Abstract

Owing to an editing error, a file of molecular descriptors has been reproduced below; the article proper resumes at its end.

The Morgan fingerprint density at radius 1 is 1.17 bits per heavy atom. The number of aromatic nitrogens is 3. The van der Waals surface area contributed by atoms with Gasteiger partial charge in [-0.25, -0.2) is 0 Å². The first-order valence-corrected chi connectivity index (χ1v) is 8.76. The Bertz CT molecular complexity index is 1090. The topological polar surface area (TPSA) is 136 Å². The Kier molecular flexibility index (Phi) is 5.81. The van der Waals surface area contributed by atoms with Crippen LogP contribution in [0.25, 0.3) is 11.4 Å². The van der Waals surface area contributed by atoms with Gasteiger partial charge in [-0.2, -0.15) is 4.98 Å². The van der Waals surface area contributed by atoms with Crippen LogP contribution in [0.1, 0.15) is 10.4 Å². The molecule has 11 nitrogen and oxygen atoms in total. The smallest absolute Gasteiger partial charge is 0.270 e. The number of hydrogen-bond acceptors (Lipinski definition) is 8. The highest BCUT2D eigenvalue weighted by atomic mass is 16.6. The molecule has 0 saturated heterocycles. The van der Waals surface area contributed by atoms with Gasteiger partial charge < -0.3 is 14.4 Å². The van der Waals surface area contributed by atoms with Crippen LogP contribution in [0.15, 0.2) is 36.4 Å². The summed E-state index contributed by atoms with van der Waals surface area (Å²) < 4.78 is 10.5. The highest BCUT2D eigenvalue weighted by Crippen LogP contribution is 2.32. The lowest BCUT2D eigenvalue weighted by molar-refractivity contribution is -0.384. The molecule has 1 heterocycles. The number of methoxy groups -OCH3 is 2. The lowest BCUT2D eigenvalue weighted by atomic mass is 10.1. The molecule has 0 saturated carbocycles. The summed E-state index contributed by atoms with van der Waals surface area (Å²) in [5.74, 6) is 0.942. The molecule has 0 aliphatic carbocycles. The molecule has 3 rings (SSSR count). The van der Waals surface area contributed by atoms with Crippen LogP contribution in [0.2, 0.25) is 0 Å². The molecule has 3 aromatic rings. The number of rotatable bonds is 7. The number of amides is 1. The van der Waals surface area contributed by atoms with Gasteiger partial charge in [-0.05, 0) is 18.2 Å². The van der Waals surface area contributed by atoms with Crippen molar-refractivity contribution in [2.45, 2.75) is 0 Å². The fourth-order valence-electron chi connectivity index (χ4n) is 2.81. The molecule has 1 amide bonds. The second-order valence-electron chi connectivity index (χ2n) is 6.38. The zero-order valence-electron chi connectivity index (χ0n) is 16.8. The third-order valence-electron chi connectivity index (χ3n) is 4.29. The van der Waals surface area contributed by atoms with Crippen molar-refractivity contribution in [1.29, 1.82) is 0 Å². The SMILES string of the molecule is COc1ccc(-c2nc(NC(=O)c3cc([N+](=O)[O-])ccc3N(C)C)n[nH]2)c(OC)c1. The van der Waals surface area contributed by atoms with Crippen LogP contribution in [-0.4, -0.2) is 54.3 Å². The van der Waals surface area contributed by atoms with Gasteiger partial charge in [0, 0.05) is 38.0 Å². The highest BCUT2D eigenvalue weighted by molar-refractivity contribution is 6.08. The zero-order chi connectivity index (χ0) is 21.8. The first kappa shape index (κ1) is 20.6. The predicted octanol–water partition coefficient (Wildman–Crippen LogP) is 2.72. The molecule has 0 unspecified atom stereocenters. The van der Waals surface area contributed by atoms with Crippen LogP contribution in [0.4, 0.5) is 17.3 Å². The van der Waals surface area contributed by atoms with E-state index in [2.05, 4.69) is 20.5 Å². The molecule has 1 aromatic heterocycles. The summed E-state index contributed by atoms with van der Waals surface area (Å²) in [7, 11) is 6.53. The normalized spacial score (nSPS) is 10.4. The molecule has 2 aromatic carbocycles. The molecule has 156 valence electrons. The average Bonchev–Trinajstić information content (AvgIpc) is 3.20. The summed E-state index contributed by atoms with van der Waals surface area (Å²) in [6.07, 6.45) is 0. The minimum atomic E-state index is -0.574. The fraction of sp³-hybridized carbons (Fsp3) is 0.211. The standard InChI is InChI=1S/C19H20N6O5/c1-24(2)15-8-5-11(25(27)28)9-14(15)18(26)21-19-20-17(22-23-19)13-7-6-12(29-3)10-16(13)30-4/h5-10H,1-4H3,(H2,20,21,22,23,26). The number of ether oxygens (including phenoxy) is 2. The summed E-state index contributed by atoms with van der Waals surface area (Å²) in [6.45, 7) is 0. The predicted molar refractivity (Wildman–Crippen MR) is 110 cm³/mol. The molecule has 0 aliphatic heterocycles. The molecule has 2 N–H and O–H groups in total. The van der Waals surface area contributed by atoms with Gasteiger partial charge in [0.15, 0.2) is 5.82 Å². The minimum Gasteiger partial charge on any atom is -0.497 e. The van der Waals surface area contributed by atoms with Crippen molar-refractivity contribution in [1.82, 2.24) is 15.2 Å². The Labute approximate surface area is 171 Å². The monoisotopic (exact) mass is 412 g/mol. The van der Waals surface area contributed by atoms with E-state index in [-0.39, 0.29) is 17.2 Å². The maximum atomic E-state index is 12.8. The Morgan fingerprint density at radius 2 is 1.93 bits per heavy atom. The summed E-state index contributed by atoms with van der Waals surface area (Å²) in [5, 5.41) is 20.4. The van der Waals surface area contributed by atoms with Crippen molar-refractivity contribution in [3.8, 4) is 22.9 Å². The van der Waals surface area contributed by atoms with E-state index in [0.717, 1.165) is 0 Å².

In the Rio Negro, the third-largest tributary of the Amazon, many turtle species have been important commercial and protein resources for centuries for populations of humans living in the region. For many years, this had been a sustainable activity, but nowadays the outlook for turtle populations in the Amazon is unfavorable due to increasing hunting pressure. Based on 20 yrs of conservation work in the Amazon, we report on the pressure faced by turtle populations in the area and report a sustainable chelonian exploitation alternative developed in the Rio Negro region. We describe the materials and the hand processing artisans use to transform natural resources into artworks. Based on this community program model, we discuss the current government support to local communities of the Rio Negro and provide insights on the application of this economic alternative to substitute for turtle commercialization in the Amazon. The outcomes of this manuscript have direct applications for environmental managers, nongovernmental organizations, and policymakers in Brazil and aim to call government and environmental managers to promote turtle conservation in the Amazon, securing economic safety for local communities.

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